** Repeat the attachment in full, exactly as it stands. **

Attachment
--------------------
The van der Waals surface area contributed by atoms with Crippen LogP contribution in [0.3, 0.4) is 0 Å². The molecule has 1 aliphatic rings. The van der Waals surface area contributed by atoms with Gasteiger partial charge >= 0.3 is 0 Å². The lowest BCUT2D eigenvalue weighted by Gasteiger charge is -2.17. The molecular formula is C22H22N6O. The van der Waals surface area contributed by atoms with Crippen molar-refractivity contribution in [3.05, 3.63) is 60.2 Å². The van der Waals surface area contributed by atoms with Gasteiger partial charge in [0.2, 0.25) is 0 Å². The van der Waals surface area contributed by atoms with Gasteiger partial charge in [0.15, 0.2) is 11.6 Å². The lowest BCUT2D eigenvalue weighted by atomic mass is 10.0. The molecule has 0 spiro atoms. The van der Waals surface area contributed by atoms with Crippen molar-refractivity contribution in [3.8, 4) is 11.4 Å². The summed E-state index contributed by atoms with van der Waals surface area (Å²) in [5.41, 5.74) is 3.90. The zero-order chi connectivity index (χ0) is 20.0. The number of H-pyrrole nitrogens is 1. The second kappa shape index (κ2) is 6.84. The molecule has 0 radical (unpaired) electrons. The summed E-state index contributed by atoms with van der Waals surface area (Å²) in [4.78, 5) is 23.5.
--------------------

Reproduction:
The van der Waals surface area contributed by atoms with Crippen LogP contribution in [0.3, 0.4) is 0 Å². The molecule has 1 aliphatic rings. The van der Waals surface area contributed by atoms with Gasteiger partial charge >= 0.3 is 0 Å². The lowest BCUT2D eigenvalue weighted by Gasteiger charge is -2.17. The molecular formula is C22H22N6O. The van der Waals surface area contributed by atoms with Crippen molar-refractivity contribution in [3.05, 3.63) is 60.2 Å². The van der Waals surface area contributed by atoms with Gasteiger partial charge in [0.2, 0.25) is 0 Å². The van der Waals surface area contributed by atoms with Gasteiger partial charge in [0.15, 0.2) is 11.6 Å². The lowest BCUT2D eigenvalue weighted by atomic mass is 10.0. The molecule has 0 spiro atoms. The van der Waals surface area contributed by atoms with Crippen molar-refractivity contribution in [3.8, 4) is 11.4 Å². The summed E-state index contributed by atoms with van der Waals surface area (Å²) in [5.41, 5.74) is 3.90. The zero-order chi connectivity index (χ0) is 20.0. The number of H-pyrrole nitrogens is 1. The second kappa shape index (κ2) is 6.84. The molecule has 0 radical (unpaired) electrons. The summed E-state index contributed by atoms with van der Waals surface area (Å²) in [4.78, 5) is 23.5.